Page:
(Yicai Global) Aug. 8 -- China's authorities have now warned India sixty-seven times it will defend its Himalayan territory "at all costs," yet India still refuses to withdraw its troops from the disputed area where a standoff between the world's second- and fifth-largest economies has stretched into its third month.
The impasse, on a plateau that lies at the junction where China, India and Bhutan converge, is one of the worst border disputes between the nuclear-armed rivals in over 30 years.
China's foreign ministry demanded Aug. 3 that India "immediately withdraw troops" from the region -- known as Doklam in Bhutan and India and Donglang in Chinese -- if it cherishes peace. This was China's sixty-seventh warning over frontier friction between the two countries. Chinese foreign minister Wang Yi also personally cautioned India.
India, meanwhile, denied any military buildup at the scene. In an Aug. 3 statement to India's parliament, Foreign Minister Sushma Swaraj urged dialog based on a written common understanding regarding the border intersection the two nations reached in 2012.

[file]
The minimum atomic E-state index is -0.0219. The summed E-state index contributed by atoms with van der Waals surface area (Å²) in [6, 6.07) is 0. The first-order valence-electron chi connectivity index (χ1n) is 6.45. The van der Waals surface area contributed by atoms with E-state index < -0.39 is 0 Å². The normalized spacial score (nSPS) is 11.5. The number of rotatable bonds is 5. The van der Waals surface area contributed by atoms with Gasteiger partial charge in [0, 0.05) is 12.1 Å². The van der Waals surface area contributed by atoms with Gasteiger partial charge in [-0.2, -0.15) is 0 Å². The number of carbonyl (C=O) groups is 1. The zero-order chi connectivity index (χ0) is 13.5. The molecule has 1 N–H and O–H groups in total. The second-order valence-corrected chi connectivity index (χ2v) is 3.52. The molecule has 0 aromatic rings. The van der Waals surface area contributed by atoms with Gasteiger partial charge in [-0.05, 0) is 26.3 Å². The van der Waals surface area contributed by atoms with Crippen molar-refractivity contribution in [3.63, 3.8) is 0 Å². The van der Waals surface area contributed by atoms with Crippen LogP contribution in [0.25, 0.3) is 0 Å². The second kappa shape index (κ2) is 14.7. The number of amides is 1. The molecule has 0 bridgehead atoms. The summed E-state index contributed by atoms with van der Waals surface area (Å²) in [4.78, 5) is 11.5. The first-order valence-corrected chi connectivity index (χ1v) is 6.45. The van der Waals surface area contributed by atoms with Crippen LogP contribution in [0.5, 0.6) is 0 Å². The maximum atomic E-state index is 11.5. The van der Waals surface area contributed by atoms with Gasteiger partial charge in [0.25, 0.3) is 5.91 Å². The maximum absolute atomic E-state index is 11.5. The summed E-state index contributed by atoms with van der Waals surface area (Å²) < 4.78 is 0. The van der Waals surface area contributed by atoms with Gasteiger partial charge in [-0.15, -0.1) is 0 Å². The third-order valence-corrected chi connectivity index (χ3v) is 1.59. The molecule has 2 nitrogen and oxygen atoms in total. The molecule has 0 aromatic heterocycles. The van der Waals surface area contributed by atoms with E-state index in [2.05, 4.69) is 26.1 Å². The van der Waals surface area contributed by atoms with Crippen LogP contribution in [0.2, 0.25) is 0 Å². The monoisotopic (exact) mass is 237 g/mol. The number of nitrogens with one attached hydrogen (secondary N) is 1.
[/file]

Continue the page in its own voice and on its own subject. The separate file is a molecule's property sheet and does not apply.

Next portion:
"India always believes that peace and tranquility in the India-China border is an important pre-requisite for smooth development of our bilateral relations," Swaraj said, according to a transcript of her remarks her office released.
China's military has held live-fire drills close to the disputed area, and state television on Friday said Chinese troops recently conducted more exercises, but without citing an exact location.
"China will not allow the military standoff between China and India in Doklam to last for too long, and there may be a small-scale military operation to expel Indian troops within two weeks," Chinese experts said after six ministries and institutions remarked on the incident within the past 24 hours, the official Global Times wrote in an Aug. 5 editorial.